Background Brain implant technology represents an enormous potential for countless future prospects centering on human well-being: scientific discoveries, treatments and prosthetics for the disabled, and even opportunities to advance the mind of the healthy and ablebodied. Possibilities include the understanding and potentially manipulating of the aging process of the brain, restoration of physical control for paralyzed patients, enhancing the capabilities of healthy brains, etc. However, this promising technology has persistently remained confined for the past few decades. These restraints are primarily due to the inadequate safety of implant devices. Two basic and most immediate safety concerns includes the (1) manner of connecting to and obtaining electrical signals from the implant, and (2) the heat generated by the implant. One of the main limiting safety factors involves the wires and cables used to connect to the implant inside the brain. The current practice to introduce an implant in the brain is to connect the implant via wires through the cranial to the outside (Waziri 2009) (Figure 1). These wires not only restrict the physical movements and hinder the natural lifestyle and comfort of the patient, but also greatly endanger the safety of the individual. Because the wires form a physical link from the brain to the external environment, the brain is likely to incur infection and/or introduction of hazardous particles. Furthermore, movements of these wires will physically damage, injure, and/or mutilate the brain itself. Thus, a basic requirement to ensure safety implies removing the wires and creating a wireless connection to the implant. Figure 1: An example of current practice of having neural implant on a human subject. The microarray insertion procedure starts with A) Set-up of the surgical field following craniotomy, dural opening, and preliminary grid insertion. The positioning device for the impactor wand has been attached to a Greeenberg retractor system. B) Close-up view of the positioning device, demonstrating multi-dimensional capability for fine-tuning of the impactor wand. C) Close-up of the impactor wand near the cortical target, in preparation for microarray implantation. D) View of microarray following trans-pial insertion and stabilization with silk sutures to the dural edge. E)Close-up of the implanted microarray, demonstrating mild sub-pial hemorrhage. F) Final appearance of the device pedestal following wound closure. (Waziri 2009). Comment [JC1]: I am putting the background of neural recording. Now, I think Julian needs to massage this section quite a bit as what we want to deliver in the proposed research is not only to advance neural recording technology but also to INTEGRATE the technological advancement to psychological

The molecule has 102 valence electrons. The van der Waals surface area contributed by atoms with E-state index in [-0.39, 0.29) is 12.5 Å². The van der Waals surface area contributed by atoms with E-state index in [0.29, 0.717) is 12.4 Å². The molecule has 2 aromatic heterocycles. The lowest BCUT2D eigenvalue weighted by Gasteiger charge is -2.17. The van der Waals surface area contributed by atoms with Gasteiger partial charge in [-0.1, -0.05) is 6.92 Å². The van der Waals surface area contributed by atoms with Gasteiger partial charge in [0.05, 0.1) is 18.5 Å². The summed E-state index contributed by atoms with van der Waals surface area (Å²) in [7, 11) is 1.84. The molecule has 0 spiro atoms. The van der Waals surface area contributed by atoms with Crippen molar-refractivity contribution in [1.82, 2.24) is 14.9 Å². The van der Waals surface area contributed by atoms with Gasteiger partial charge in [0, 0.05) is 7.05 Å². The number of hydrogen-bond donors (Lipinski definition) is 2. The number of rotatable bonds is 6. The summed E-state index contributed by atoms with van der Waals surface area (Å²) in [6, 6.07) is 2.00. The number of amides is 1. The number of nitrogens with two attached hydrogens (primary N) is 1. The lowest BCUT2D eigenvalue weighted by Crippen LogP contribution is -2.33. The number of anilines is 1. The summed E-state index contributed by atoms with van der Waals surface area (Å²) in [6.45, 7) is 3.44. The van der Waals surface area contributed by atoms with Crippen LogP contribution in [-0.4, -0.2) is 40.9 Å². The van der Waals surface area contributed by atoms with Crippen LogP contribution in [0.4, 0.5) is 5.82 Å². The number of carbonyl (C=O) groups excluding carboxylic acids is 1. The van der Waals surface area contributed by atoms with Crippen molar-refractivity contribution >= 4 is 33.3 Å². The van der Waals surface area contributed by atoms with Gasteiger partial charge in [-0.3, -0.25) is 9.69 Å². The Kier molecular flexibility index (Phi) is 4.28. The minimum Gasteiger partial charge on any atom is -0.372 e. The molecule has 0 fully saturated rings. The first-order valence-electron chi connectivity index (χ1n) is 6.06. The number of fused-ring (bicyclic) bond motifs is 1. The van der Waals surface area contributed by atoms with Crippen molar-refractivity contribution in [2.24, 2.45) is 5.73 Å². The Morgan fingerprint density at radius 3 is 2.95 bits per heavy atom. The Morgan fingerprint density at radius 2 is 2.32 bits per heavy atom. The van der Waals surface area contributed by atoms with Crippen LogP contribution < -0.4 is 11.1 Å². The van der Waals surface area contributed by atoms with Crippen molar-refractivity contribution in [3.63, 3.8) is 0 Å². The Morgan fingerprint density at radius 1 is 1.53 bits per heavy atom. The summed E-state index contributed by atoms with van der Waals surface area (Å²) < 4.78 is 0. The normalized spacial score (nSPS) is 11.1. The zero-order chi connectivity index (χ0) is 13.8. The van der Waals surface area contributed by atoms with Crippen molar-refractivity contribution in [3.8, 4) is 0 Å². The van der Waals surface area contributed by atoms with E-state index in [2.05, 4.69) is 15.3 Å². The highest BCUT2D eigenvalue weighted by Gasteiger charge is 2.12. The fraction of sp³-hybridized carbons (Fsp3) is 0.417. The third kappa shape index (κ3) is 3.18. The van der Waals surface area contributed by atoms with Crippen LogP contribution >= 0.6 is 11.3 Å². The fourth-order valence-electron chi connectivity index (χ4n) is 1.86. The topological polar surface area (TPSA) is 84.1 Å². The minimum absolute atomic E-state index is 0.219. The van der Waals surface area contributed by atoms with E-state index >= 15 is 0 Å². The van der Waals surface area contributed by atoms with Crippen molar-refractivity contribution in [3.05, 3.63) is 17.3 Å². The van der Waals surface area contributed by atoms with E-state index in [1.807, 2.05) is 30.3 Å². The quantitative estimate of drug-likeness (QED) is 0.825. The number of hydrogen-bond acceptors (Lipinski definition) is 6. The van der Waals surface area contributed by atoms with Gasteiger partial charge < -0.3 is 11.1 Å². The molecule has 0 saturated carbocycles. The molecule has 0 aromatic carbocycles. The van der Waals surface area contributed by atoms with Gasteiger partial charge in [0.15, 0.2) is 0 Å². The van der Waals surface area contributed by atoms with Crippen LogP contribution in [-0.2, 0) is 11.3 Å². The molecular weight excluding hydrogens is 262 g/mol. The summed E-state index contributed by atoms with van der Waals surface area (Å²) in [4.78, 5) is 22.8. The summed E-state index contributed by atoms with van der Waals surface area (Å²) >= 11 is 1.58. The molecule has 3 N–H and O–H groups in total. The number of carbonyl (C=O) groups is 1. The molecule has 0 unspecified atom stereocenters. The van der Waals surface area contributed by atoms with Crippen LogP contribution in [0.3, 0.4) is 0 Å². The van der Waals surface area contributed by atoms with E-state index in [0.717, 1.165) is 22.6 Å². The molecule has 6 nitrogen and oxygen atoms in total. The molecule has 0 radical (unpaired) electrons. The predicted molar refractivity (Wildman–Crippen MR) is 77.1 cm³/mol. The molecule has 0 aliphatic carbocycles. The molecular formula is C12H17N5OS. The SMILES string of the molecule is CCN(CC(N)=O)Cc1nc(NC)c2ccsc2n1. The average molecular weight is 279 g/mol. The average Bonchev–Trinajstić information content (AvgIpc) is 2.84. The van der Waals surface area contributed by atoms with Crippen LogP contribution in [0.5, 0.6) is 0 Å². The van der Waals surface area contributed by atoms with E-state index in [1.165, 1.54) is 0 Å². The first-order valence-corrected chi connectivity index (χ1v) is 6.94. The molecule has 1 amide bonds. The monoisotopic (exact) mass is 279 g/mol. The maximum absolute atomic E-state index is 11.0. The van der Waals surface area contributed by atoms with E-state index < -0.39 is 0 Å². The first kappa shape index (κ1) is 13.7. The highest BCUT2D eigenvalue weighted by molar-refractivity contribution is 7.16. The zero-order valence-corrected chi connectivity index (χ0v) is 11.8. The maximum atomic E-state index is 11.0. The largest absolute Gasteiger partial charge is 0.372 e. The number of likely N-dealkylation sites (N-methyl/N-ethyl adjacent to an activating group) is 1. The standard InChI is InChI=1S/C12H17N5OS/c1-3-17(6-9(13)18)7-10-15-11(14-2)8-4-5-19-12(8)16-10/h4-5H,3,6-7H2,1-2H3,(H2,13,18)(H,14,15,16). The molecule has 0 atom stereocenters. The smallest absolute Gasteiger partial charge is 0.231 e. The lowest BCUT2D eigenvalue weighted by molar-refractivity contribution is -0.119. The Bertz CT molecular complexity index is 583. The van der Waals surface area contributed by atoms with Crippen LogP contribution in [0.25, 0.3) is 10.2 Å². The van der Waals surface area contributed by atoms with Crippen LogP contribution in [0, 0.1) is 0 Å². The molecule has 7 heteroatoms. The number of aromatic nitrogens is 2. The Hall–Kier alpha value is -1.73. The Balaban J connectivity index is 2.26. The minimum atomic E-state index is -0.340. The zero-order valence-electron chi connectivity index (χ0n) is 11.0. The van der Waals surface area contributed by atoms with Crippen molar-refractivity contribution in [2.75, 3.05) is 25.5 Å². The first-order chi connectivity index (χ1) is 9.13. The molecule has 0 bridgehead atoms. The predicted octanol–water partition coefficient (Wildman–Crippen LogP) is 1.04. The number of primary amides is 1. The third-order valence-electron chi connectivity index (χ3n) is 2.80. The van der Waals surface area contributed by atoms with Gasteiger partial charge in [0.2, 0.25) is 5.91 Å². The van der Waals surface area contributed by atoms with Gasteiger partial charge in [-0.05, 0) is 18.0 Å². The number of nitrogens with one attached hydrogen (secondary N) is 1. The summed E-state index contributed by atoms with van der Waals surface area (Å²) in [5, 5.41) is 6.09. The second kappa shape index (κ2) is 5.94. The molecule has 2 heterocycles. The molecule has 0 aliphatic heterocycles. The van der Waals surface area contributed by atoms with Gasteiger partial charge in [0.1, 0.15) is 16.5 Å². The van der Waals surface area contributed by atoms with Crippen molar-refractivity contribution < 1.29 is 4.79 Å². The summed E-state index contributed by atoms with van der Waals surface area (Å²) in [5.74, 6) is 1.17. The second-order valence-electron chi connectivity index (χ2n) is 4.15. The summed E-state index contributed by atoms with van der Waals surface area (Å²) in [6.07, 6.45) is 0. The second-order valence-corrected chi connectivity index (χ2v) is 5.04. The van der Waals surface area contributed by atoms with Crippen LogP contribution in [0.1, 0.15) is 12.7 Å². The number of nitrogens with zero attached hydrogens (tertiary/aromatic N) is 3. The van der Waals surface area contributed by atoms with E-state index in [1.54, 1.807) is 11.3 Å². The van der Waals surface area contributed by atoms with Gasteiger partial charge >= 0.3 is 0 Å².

|Effective start/end date||12/1/13 → 11/30/18|
- National Science Foundation (NSF): $887,232.00
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